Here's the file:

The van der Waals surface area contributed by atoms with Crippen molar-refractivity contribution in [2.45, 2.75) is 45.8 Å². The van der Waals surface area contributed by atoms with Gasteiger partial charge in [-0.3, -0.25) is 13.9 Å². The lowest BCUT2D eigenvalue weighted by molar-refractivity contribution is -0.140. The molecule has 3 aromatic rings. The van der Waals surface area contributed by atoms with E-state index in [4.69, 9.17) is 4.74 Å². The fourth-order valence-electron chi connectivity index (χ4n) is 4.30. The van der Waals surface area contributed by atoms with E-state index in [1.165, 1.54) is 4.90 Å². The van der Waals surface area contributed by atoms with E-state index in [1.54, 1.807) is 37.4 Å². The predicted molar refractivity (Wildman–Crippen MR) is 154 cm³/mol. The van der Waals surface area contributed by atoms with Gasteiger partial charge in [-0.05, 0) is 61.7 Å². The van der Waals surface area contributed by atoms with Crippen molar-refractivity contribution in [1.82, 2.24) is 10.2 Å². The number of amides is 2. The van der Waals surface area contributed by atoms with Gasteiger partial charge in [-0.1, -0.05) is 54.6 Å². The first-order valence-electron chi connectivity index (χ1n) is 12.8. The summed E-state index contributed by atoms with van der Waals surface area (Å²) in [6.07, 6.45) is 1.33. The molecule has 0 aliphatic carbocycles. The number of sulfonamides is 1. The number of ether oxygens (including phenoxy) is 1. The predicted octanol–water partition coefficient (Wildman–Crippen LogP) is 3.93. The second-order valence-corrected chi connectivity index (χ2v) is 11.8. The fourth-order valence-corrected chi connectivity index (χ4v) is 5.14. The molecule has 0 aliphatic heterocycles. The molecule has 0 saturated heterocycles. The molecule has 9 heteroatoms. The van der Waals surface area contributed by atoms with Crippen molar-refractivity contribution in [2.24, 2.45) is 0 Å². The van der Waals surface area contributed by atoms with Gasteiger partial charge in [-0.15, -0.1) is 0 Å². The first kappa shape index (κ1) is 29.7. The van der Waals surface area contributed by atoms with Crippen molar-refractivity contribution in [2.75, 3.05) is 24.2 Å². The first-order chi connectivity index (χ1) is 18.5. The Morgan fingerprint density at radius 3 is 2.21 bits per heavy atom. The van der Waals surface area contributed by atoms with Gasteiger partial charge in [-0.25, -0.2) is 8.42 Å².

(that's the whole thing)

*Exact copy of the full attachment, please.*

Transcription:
The van der Waals surface area contributed by atoms with Crippen molar-refractivity contribution in [2.45, 2.75) is 45.8 Å². The van der Waals surface area contributed by atoms with Gasteiger partial charge in [-0.3, -0.25) is 13.9 Å². The lowest BCUT2D eigenvalue weighted by molar-refractivity contribution is -0.140. The molecule has 3 aromatic rings. The van der Waals surface area contributed by atoms with E-state index in [4.69, 9.17) is 4.74 Å². The fourth-order valence-electron chi connectivity index (χ4n) is 4.30. The van der Waals surface area contributed by atoms with E-state index in [1.165, 1.54) is 4.90 Å². The van der Waals surface area contributed by atoms with E-state index in [1.54, 1.807) is 37.4 Å². The predicted molar refractivity (Wildman–Crippen MR) is 154 cm³/mol. The van der Waals surface area contributed by atoms with Gasteiger partial charge in [-0.05, 0) is 61.7 Å². The van der Waals surface area contributed by atoms with Crippen molar-refractivity contribution in [1.82, 2.24) is 10.2 Å². The number of amides is 2. The van der Waals surface area contributed by atoms with Gasteiger partial charge in [-0.1, -0.05) is 54.6 Å². The first-order valence-electron chi connectivity index (χ1n) is 12.8. The summed E-state index contributed by atoms with van der Waals surface area (Å²) in [6.07, 6.45) is 1.33. The molecule has 0 aliphatic carbocycles. The number of sulfonamides is 1. The number of ether oxygens (including phenoxy) is 1. The predicted octanol–water partition coefficient (Wildman–Crippen LogP) is 3.93. The second-order valence-corrected chi connectivity index (χ2v) is 11.8. The fourth-order valence-corrected chi connectivity index (χ4v) is 5.14. The molecule has 0 aliphatic heterocycles. The molecule has 0 saturated heterocycles. The molecule has 9 heteroatoms. The van der Waals surface area contributed by atoms with Crippen molar-refractivity contribution in [2.24, 2.45) is 0 Å². The van der Waals surface area contributed by atoms with Gasteiger partial charge in [-0.15, -0.1) is 0 Å². The first kappa shape index (κ1) is 29.7. The van der Waals surface area contributed by atoms with Crippen molar-refractivity contribution in [2.75, 3.05) is 24.2 Å². The first-order chi connectivity index (χ1) is 18.5. The Morgan fingerprint density at radius 3 is 2.21 bits per heavy atom. The van der Waals surface area contributed by atoms with Gasteiger partial charge in [-0.25, -0.2) is 8.42 Å².